Before Charlotte Elizabeth became a prolific Christian writer and the author of many anonymous tracts, she spent some time in Nova Scotia where her best friends were her horse and her dog. Though not a horsey person myself, the following poem made a deep impression on me when I read her autobiography many years ago. Not able to find it online, I decided to post it myself for my friends who love horses and for those who, like me, are inexplicably captivated by the abandon and comradery so beautifully expressed in this poem. She composed the following lines in the early part of the 19th century while riding a dappled gray Arabian named Fairy. Marco was her dog.
I know by the ardour thou canst not restrain,
By the curve of thy neck and the toss of thy mane,
By the foam of thy snorting which spangles my brow,
The fire of the Arab is hot in thee now.
'Twere harsh to control thee, my frolicksome steed,
I give thee the rein -- so away at thy speed;
Thy rider will dare to be wilful as thee,
Laugh the future to scorn, and partake in thy glee.
Away to the mountain -- what need we to fear?
Pursuit cannot press on my Fairy's career,
Full light were the heel and well balanced the head
That ventured to follow the track of thy tread;
Where roars the loud torrent and starts the rude plank,
And thunders the rock-severed mass down the bank,
While mirror'd in crystal the far-shooting glow,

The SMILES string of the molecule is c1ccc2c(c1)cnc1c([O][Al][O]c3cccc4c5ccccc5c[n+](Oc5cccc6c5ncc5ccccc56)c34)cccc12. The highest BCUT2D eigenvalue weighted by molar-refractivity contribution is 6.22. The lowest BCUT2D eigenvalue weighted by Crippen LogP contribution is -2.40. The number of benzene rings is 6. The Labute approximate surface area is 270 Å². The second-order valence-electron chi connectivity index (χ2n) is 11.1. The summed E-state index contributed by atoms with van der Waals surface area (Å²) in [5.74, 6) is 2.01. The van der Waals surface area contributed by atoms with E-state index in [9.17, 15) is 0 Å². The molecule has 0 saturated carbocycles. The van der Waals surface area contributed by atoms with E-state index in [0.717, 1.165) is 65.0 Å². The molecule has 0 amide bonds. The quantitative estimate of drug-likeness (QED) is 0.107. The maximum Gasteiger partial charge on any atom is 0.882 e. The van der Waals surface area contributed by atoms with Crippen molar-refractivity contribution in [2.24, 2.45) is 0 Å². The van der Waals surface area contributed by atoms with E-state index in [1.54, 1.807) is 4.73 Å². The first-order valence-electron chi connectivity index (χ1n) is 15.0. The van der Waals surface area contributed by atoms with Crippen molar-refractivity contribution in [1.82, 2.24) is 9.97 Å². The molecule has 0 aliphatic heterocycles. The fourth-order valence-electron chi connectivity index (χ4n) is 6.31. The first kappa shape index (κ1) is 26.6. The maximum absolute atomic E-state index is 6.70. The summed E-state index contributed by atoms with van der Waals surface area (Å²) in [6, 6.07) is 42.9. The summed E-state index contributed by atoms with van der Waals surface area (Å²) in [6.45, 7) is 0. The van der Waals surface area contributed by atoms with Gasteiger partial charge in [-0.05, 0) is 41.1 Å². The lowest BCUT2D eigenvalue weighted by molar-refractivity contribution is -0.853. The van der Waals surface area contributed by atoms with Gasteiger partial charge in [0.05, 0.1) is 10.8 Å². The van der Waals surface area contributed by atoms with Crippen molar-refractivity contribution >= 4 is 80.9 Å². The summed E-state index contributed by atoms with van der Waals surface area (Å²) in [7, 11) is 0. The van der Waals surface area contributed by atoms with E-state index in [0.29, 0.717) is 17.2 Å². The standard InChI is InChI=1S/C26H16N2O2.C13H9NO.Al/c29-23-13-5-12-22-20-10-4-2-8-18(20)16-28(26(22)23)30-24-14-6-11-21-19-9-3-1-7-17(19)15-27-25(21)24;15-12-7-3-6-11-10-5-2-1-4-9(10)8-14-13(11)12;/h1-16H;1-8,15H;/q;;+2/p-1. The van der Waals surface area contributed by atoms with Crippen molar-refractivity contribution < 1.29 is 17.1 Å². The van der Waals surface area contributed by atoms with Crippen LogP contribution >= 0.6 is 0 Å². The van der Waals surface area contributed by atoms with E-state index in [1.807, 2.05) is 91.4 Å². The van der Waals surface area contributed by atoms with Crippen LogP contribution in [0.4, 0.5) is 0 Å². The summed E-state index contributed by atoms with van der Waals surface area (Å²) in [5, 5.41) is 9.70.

With dazzling effulgence is sparkling below.
One start, and I die; yet in peace I recline,
My bosom can rest on the fealty of thine;
Thou lov'st me, my sweet one, and would'st not be free
From a yoke that has never borne rudely on thee.
Ah, pleasant the empire of those to confess,
Whose wrath is a whisper, their rule a caress.
Behold how thy playmate is stretching beside,
As loath to be vanquish'd in love or in pride,
While upward he glances his eye-ball of jet,
Half dreading thy fleetness may distance him yet.
Ah Marco, poor Marco -- our pastime to-day
Were reft of one pleasure if he were away.
How precious these moments! fair Freedom expands
Her pinions of light o'er the desolate lands:
The waters are flashing as bright as thine eye,
Unchain'd as thy motion the breezes sweep by;
Delicious they come, o'er the flower-scented earth,
Like whispers of love from the isle of my birth;
While the white-bosom'd Cistus her perfume exhales,
And sighs out a spicy farewell to the gales.
Unfeared and unfearing we'll traverse the wood,
Where pours the rude torrent its turbulent flood:
The forest's red children will smile as we scour
By the log-fashioned hut and the pine-woven bower;
Thy feathery footsteps scarce bending the grass,
Or denting the dew-spangled moss where we pass.
What startles thee? 'Twas but the sentinel gun
Flashed a vesper salute to thy rival, the sun;
He has closed his swift progress before thee, and sweeps
With fetlock of gold, the last verge of the steeps.
The fire-fly anon from his covet shall glide,
And dark fall the shadows of eve on the tide.
Tread softly -- my spirit is joyous no more,
A northern aurora, it shone and is o'er;
The tears will fall fast as I gather the rein,
And a long look reverts to yon shadowy plain.